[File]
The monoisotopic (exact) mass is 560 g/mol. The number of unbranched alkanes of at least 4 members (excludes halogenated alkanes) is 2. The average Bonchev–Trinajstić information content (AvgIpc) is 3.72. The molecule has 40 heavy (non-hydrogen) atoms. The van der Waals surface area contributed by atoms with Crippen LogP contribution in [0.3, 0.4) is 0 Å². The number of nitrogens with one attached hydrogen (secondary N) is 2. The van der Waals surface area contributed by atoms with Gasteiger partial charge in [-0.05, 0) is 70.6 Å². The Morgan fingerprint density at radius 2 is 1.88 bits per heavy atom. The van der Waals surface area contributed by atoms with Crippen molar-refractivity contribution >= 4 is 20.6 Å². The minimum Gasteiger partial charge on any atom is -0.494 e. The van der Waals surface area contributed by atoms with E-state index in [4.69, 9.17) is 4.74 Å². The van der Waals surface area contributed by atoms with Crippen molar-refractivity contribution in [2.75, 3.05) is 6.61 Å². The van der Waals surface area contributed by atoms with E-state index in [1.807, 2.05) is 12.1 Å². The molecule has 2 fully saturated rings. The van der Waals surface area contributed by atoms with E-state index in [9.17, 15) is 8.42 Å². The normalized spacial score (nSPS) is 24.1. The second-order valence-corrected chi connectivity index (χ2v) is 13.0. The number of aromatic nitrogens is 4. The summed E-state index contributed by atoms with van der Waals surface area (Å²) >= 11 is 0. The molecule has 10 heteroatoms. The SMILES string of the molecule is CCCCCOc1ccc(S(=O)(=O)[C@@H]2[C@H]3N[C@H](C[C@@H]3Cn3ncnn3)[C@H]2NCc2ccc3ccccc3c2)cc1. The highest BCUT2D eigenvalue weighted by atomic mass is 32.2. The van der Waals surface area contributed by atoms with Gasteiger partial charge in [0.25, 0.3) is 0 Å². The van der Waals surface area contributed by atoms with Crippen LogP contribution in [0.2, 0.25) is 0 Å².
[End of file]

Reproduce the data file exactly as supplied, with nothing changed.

The monoisotopic (exact) mass is 560 g/mol. The number of unbranched alkanes of at least 4 members (excludes halogenated alkanes) is 2. The average Bonchev–Trinajstić information content (AvgIpc) is 3.72. The molecule has 40 heavy (non-hydrogen) atoms. The van der Waals surface area contributed by atoms with Crippen LogP contribution in [0.3, 0.4) is 0 Å². The number of nitrogens with one attached hydrogen (secondary N) is 2. The van der Waals surface area contributed by atoms with Gasteiger partial charge in [-0.05, 0) is 70.6 Å². The Morgan fingerprint density at radius 2 is 1.88 bits per heavy atom. The van der Waals surface area contributed by atoms with Crippen molar-refractivity contribution >= 4 is 20.6 Å². The minimum Gasteiger partial charge on any atom is -0.494 e. The van der Waals surface area contributed by atoms with E-state index in [4.69, 9.17) is 4.74 Å². The van der Waals surface area contributed by atoms with Crippen molar-refractivity contribution in [2.75, 3.05) is 6.61 Å². The van der Waals surface area contributed by atoms with E-state index in [1.807, 2.05) is 12.1 Å². The molecule has 2 fully saturated rings. The van der Waals surface area contributed by atoms with E-state index in [9.17, 15) is 8.42 Å². The normalized spacial score (nSPS) is 24.1. The second-order valence-corrected chi connectivity index (χ2v) is 13.0. The number of aromatic nitrogens is 4. The summed E-state index contributed by atoms with van der Waals surface area (Å²) >= 11 is 0. The molecule has 10 heteroatoms. The SMILES string of the molecule is CCCCCOc1ccc(S(=O)(=O)[C@@H]2[C@H]3N[C@H](C[C@@H]3Cn3ncnn3)[C@H]2NCc2ccc3ccccc3c2)cc1. The highest BCUT2D eigenvalue weighted by atomic mass is 32.2. The van der Waals surface area contributed by atoms with Gasteiger partial charge in [0.25, 0.3) is 0 Å². The van der Waals surface area contributed by atoms with Crippen LogP contribution in [0.2, 0.25) is 0 Å².